Nian Gao and longevity noodles
The Chinese New Year celebration is filled with tradition, a large part of which involves traditional foods and the superstitions that come with them. Despite the fact that the Chinese do not usually celebrate the new year with large parties, they have plenty of food to be eaten with their families and friends while they reflect upon the past and look forward to the future.
The Chinese New Year is full of superstitions, many of which surround the traditional foods eaten during the festival. Foods like whole fish represent abundance, and serving plenty of food symbolizes wealth for the household in which they’re served. A whole chicken complete with head and feet is symbolic of a person’s “completeness,” a concept common in Chinese thought and tradition. The Chinese also believe that red is a lucky color, and that it scares away evil. Red foods, then, are common, and Nian Gao (sticky cake) is sometimes made with red beans and wrapped in a red decorative cover.
While many traditional foods can be found at Chinese New Year parties or pre-made from commercial sellers, it is far more traditional to make them at home. With these recipes, you can make and enjoy traditional Chinese foods for the new year (even if you aren’t Chinese).
Nian Gao: Nian gao is the traditional Chinese New Year sticky cake made from glutinous rice. It is traditionally steamed but can also be baked. While baking will result in a different consistency, it’s quicker and easier to make if you don’t have four hours to spend making your nian gao.
1 1/2 cups water
2 1/2 cups dark brown sugar
4 1/2 cups sweet glutinous rice flour
1/2 cup vegetable oil
First, combine the water and brown sugar in a small pot. Bring this to a boil, then simmer on a lower heat until all the sugar is dissolved (about five minutes). Add vegetable oil to the mixture and combine. Keep 1/4 of the mixture in a separate container for later use. Pour the larger mixture of sugar, oil, and water into a large bowl and mix in the flour. Once the dough is sticky, pour it into a round cake pan and pour the remaining oil mix on top. Put water into a large pot, making sure the water will not cover the pan. Put the cake pan into the pot and and cover. Allow the cake to steam for 4–5 hours, making sure the water does not evaporate. Once the cake has finished steaming, allow it to cool and slice to serve.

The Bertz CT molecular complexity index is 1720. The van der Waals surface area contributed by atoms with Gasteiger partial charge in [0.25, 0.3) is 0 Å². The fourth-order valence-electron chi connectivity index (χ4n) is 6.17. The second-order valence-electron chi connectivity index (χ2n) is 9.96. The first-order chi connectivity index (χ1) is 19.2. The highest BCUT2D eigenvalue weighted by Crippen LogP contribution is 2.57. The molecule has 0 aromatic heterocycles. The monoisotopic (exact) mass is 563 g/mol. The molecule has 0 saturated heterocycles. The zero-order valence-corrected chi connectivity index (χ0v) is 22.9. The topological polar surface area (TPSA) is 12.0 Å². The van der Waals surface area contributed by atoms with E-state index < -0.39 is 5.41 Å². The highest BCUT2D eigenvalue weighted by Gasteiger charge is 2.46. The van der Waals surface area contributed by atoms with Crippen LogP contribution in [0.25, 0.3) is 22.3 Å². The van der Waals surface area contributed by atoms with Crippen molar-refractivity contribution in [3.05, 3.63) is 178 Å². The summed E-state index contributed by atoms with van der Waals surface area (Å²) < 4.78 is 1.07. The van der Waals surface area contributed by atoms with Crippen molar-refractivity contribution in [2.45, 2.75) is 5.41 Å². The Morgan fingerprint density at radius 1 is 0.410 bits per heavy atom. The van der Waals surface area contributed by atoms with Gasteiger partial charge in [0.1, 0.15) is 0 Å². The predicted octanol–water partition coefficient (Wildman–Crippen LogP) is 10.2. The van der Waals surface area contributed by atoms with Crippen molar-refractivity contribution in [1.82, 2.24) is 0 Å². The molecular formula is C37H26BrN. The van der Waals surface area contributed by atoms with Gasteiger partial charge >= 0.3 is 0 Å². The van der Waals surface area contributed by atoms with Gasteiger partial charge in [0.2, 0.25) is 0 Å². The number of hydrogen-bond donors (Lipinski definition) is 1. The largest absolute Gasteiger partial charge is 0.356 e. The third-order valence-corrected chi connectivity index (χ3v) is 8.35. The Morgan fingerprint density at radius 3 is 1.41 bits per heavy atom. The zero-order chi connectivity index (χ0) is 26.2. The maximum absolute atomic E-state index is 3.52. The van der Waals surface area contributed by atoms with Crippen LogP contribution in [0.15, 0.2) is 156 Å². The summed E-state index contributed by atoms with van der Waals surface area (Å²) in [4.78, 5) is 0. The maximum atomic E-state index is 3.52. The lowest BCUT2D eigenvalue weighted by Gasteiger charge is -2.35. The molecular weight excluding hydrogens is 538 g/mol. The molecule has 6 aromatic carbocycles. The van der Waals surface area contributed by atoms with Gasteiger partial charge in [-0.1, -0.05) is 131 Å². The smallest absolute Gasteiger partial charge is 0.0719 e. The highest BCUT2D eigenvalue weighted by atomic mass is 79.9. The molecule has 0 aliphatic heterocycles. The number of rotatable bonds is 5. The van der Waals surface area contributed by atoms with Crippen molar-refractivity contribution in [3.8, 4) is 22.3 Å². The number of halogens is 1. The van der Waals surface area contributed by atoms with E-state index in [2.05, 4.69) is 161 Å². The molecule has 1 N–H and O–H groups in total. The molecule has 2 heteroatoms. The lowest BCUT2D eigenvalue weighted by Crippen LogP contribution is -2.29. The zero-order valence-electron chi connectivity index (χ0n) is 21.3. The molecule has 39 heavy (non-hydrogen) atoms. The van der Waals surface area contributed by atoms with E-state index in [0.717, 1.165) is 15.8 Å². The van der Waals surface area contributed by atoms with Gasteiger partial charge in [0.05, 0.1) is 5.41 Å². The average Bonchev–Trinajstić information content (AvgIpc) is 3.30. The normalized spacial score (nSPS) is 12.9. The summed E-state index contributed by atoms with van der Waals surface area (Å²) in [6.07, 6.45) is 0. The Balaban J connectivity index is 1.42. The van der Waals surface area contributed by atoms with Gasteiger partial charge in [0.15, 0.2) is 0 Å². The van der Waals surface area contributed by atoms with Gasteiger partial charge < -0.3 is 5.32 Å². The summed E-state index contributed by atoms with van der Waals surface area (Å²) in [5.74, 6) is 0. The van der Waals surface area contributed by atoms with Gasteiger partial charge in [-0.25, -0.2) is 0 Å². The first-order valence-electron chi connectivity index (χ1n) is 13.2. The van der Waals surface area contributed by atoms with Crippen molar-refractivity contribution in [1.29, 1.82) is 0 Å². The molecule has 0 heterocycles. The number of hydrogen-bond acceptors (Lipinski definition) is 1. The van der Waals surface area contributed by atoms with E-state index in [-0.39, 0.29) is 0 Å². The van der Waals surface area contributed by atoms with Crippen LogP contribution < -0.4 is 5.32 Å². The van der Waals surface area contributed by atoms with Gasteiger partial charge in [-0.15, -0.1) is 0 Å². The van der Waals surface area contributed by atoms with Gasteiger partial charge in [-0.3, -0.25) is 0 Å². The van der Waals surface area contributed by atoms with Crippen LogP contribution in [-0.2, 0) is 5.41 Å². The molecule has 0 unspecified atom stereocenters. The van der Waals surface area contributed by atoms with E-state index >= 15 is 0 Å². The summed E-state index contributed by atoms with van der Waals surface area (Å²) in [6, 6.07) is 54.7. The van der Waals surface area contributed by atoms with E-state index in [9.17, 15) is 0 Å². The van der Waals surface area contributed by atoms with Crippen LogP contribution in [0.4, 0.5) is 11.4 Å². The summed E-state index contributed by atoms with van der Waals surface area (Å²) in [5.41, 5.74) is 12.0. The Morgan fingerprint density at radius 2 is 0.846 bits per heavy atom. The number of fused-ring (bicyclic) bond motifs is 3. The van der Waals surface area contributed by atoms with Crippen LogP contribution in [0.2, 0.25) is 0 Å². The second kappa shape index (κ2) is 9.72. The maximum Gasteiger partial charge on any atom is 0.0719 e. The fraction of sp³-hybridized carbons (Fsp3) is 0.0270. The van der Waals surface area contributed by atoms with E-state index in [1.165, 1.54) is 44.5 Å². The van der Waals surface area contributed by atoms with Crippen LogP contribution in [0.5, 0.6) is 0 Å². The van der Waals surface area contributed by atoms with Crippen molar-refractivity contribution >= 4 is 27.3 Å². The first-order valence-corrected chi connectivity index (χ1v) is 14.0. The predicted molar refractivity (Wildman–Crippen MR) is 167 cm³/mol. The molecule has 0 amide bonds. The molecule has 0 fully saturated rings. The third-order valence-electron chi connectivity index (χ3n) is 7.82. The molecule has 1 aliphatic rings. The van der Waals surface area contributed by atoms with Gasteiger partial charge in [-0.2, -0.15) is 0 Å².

16 ounces sweet glutinous rice flour
3 eggs, 3/4 cup of oil
2 1/2 cups milk
1 cup sugar
1 tablespoon baking soda
Combine all ingredients and mix well. Oil a 9" x 13" baking pan and sprinkle with rice flour. Spread the dough into the pan and bake at 350 degrees for 45 minutes. Allow cake to cool and slice to serve.
Longevity Noodles: According to Chinese tradition, these noodles must not be cut in order to retain their luck. The noodles are symbolic of a long life and are also served on birthdays.
1 pound thin egg noodles
3 cups chicken stock
1 tablespoon soy sauce
1 teaspoon sesame oil
1 teaspoon cornstarch
2 green onions
2 tablespoons cooked ham (cubed)
Fill a large pot with water and, once water boils, add salt and noodles to the water. Separate noodles with chopsticks while cooking, being careful not to break the noodles. Rinse noodles in cold water, drain, and separate into four individual bowls. Boil chicken stock in a medium saucepan. Mix cornstarch with 2 teaspoons water and add cornstarch mixture, soy sauce, and sesame oil to the stock. Beat eggs together and slowly pour them into the stock mixture. When eggs are cooked, pour equal amounts of stock mixture into each noodle bowl. Garnish with slices of green onion and ham.